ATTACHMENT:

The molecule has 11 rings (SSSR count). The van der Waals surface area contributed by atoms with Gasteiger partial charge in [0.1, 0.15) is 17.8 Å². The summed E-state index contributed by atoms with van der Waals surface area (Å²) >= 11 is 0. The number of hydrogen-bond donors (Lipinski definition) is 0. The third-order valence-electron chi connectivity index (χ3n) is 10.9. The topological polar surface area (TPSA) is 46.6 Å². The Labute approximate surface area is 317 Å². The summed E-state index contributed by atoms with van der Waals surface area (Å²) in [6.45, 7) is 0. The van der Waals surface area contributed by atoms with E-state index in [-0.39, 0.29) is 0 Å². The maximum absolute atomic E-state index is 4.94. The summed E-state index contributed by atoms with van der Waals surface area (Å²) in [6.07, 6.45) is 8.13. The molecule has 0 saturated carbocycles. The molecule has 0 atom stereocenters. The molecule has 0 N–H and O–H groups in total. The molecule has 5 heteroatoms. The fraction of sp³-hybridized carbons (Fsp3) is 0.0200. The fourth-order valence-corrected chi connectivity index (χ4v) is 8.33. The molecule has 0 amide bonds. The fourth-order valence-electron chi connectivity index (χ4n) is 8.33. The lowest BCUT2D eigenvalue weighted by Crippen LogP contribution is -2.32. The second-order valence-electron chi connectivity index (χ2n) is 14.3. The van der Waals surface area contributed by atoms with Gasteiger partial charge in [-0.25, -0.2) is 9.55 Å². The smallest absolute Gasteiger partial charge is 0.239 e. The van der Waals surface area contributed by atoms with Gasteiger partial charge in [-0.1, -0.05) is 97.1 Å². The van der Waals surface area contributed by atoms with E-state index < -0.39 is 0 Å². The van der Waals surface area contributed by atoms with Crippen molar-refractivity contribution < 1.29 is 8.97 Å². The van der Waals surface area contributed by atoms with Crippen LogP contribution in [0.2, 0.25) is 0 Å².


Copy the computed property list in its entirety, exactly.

The molecule has 11 rings (SSSR count). The van der Waals surface area contributed by atoms with Gasteiger partial charge in [0.1, 0.15) is 17.8 Å². The summed E-state index contributed by atoms with van der Waals surface area (Å²) >= 11 is 0. The number of hydrogen-bond donors (Lipinski definition) is 0. The third-order valence-electron chi connectivity index (χ3n) is 10.9. The topological polar surface area (TPSA) is 46.6 Å². The Labute approximate surface area is 317 Å². The summed E-state index contributed by atoms with van der Waals surface area (Å²) in [6.45, 7) is 0. The van der Waals surface area contributed by atoms with E-state index in [-0.39, 0.29) is 0 Å². The maximum absolute atomic E-state index is 4.94. The summed E-state index contributed by atoms with van der Waals surface area (Å²) in [6.07, 6.45) is 8.13. The molecule has 0 saturated carbocycles. The molecule has 0 atom stereocenters. The molecule has 0 N–H and O–H groups in total. The molecule has 5 heteroatoms. The fraction of sp³-hybridized carbons (Fsp3) is 0.0200. The fourth-order valence-corrected chi connectivity index (χ4v) is 8.33. The molecule has 0 amide bonds. The fourth-order valence-electron chi connectivity index (χ4n) is 8.33. The lowest BCUT2D eigenvalue weighted by Crippen LogP contribution is -2.32. The second-order valence-electron chi connectivity index (χ2n) is 14.3. The van der Waals surface area contributed by atoms with Gasteiger partial charge in [-0.25, -0.2) is 9.55 Å². The smallest absolute Gasteiger partial charge is 0.239 e. The van der Waals surface area contributed by atoms with Gasteiger partial charge in [-0.1, -0.05) is 97.1 Å². The van der Waals surface area contributed by atoms with E-state index < -0.39 is 0 Å². The van der Waals surface area contributed by atoms with Crippen molar-refractivity contribution < 1.29 is 8.97 Å². The van der Waals surface area contributed by atoms with Crippen LogP contribution in [0.2, 0.25) is 0 Å².